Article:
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A wine renaissance is happening in the Balkans

A wine renaissance is happening in the Balkans

To say the Balkans has had a tumultuous history would be putting it mildly. Under Yugoslav rule, the collective wine industry was focused on quantity rather than quality. But as is the case with many of the former Soviet states, the wine scene in the Balkans is going through a renaissance, rising from the ashes of the Former Yugoslavia. Before the advent of Communism, this region had a history of producing wines that predated the Romans and thankfully producers are reclaiming this heritage and have sought to carve out their own identities in the wake of communism.

For wine lovers in the know the Balkans remains a closely guarded secret, often overlooked when talking about the world’s best wine producing regions, there’s a wealth of fascinating, unique and bold wines to be discovered. In recent years they have begun to make their way to supermarket shelves in larger quantities, with their exotic sounding grape varietals they may sound and look daunting.

Here I’m going to highlight three wines that are accessible, affordable and showcase the regions winemaking prowess.

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Montenegrin Vranec

Although it is white wine that is predominantly produced in the region, red wines have garnered acclaim and have been the catalyst for renewed interest in Balkan winemaking. Despite its small size the country of Montenegro has a long winemaking heritage. Vranec is considered the most venerable grape to the Montenegrin wine industry (it’s also widely grown in Macedonia), in Serbo-Croatian it translates to ‘black stallion’ and this powerful name is fitting. Closely related to the Zinfandel grape, which remains ever-popular in the US, Vranec led reds are multi-layered and produce a wide array of flavours. From chocolate to blackberries to a warming cinnamon spice, it’s clear to see why Vranec is such a stalwart in the region. In recent years they have also carved a reputation for ageing, developing further in barrels and imparting vanilla and oak notes.

Croatian Graševina

Croatia is a country of two climates, Alpine and Mediterranean, which in turn makes Croatian wine unique. White wine dominates production. In the cooler climate of the Slavonia region in the east of Croatia, Graševina is the undisputed champion of Croatian winemakers. It’s versatile too, often being compared to Riesling and Chenin Blanc, they range from delicate and floral, to bolder and fuller bodied. Graševinas are always incredibly aromatic and work perfectly with fish, grilled meats and hard cheeses.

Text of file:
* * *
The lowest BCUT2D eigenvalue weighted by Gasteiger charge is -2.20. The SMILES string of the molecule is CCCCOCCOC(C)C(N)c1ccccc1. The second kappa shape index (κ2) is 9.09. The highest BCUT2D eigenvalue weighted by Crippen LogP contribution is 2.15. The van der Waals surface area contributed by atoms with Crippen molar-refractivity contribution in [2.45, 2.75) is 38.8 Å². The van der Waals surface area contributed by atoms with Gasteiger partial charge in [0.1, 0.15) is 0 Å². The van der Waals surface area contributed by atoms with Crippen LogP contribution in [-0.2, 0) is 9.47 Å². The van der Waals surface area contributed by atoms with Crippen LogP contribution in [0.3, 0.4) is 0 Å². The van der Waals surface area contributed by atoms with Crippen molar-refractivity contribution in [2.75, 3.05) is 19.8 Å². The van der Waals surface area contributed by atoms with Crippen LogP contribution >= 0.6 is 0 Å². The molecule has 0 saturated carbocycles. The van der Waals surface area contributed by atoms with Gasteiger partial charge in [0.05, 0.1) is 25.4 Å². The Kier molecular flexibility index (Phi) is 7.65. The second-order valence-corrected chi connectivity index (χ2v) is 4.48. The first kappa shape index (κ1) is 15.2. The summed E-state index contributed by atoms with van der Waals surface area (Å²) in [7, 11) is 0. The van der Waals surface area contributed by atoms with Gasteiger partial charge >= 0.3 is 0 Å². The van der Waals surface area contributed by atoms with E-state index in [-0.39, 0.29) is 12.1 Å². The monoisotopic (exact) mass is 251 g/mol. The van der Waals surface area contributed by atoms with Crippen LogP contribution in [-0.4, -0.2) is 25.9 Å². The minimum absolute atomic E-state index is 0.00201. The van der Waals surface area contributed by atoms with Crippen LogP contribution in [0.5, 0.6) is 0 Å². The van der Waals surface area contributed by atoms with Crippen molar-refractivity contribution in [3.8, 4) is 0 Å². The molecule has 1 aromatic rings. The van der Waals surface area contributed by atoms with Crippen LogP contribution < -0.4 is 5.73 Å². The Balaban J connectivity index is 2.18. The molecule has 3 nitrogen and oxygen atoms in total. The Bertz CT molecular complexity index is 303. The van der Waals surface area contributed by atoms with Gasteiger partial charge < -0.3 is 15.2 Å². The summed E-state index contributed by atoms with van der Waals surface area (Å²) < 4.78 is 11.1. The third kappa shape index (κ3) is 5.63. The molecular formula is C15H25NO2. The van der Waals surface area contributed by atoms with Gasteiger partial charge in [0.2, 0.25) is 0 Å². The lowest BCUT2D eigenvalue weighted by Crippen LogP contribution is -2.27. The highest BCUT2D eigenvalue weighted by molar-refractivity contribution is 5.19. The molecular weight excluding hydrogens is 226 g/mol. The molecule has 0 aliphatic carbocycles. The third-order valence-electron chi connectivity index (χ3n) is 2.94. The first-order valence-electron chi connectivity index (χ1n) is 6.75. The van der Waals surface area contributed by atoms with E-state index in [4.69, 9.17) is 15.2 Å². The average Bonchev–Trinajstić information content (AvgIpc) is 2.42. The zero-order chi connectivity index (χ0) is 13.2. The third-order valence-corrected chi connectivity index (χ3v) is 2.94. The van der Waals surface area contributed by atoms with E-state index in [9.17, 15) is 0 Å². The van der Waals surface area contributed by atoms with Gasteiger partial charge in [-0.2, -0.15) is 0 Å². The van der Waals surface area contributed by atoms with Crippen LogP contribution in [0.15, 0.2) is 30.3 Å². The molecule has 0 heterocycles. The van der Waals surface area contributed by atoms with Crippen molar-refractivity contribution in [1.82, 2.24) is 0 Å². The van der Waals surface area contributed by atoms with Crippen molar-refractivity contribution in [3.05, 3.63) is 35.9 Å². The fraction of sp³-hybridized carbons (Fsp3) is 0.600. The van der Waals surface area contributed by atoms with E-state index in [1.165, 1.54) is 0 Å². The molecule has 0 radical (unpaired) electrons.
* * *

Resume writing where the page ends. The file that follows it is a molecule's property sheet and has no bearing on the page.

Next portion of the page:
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Moldovan Rara Neagra

On the far edge of the Balkans lies Moldova, which at the time of writing, has the largest density of vineyards of any country in the world. Wine is integral to the countries economy and something the Moldovans are very serious about. Many well known grape varietals are grown in Moldovan vineyards, with Cabernet Sauvignon and Merlot being especially popular amongst producers.

But the Rara Neagra grape is having a revival. Grown throughout Romania and Moldova, its name translates to ‘Rare black’ and has a varied flavour profile. Before the introduction of the more durable Cabernet Sauvignon grape, the Rara Neagra was the darling of the Moldovan wine industry, with the wines produced in the Purcari region becoming famed all over Europe in the 18th century.

Purcari Rara Neagra’s are bouncing back however, with a renewed interest in this indigenous varietal. Uncommon but not ludicrously expensive, their flavours range from sour cherry to plum to leather. It’s a wine that is ideal for food pairing, adept at balancing out the strongest of red meat and cheeses.

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The Balkans is home to some truly wonderful and eye opening wines, and it is no coincidence that wine tourism has surged in recent years, with many wineries offering English language tours and tastings. The winemakers in this part of Europe are themselves a metaphor for the region: fiercely protective and passionate of their history and also committed to producing wine of quality despite the strife and turmoil in the region. Now the Balkan states are rightly becoming recognised on the global stage, home to a small but concentrated collection of highly skilled winemakers with outstanding indigenous grape varietals.

Words: Tom Pears